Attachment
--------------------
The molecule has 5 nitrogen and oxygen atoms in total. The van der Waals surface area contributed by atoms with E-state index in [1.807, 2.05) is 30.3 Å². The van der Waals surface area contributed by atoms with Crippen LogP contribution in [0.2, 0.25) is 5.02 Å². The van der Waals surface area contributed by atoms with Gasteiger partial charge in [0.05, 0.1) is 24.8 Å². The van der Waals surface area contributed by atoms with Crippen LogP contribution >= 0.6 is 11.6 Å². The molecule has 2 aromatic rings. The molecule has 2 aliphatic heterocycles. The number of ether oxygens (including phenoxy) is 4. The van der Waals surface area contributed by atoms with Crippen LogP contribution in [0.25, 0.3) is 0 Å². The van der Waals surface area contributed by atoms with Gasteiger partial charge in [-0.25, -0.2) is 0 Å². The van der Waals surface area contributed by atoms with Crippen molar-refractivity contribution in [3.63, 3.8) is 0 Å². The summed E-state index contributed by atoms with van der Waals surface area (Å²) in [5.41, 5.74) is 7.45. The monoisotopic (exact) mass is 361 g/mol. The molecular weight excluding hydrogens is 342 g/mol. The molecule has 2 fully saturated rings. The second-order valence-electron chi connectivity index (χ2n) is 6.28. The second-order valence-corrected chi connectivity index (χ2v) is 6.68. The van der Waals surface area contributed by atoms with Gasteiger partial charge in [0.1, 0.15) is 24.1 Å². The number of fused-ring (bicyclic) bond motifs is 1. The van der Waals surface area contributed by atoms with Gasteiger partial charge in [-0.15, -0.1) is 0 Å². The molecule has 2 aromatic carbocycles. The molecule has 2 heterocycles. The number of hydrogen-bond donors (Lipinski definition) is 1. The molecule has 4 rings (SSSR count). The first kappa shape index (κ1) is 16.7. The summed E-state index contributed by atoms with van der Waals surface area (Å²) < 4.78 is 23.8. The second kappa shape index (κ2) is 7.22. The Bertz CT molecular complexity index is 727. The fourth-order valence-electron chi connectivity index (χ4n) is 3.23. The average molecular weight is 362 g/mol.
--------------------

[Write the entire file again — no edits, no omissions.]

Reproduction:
The molecule has 5 nitrogen and oxygen atoms in total. The van der Waals surface area contributed by atoms with E-state index in [1.807, 2.05) is 30.3 Å². The van der Waals surface area contributed by atoms with Crippen LogP contribution in [0.2, 0.25) is 5.02 Å². The van der Waals surface area contributed by atoms with Gasteiger partial charge in [0.05, 0.1) is 24.8 Å². The van der Waals surface area contributed by atoms with Crippen LogP contribution >= 0.6 is 11.6 Å². The molecule has 2 aromatic rings. The molecule has 2 aliphatic heterocycles. The number of ether oxygens (including phenoxy) is 4. The van der Waals surface area contributed by atoms with Crippen LogP contribution in [0.25, 0.3) is 0 Å². The van der Waals surface area contributed by atoms with Gasteiger partial charge in [-0.25, -0.2) is 0 Å². The van der Waals surface area contributed by atoms with Crippen molar-refractivity contribution in [3.63, 3.8) is 0 Å². The summed E-state index contributed by atoms with van der Waals surface area (Å²) in [5.41, 5.74) is 7.45. The monoisotopic (exact) mass is 361 g/mol. The molecular weight excluding hydrogens is 342 g/mol. The molecule has 2 fully saturated rings. The second-order valence-electron chi connectivity index (χ2n) is 6.28. The second-order valence-corrected chi connectivity index (χ2v) is 6.68. The van der Waals surface area contributed by atoms with Gasteiger partial charge in [0.1, 0.15) is 24.1 Å². The number of fused-ring (bicyclic) bond motifs is 1. The van der Waals surface area contributed by atoms with Gasteiger partial charge in [-0.15, -0.1) is 0 Å². The molecule has 2 aromatic carbocycles. The molecule has 2 heterocycles. The number of hydrogen-bond donors (Lipinski definition) is 1. The molecule has 4 rings (SSSR count). The first kappa shape index (κ1) is 16.7. The summed E-state index contributed by atoms with van der Waals surface area (Å²) < 4.78 is 23.8. The second kappa shape index (κ2) is 7.22. The Bertz CT molecular complexity index is 727. The fourth-order valence-electron chi connectivity index (χ4n) is 3.23. The average molecular weight is 362 g/mol.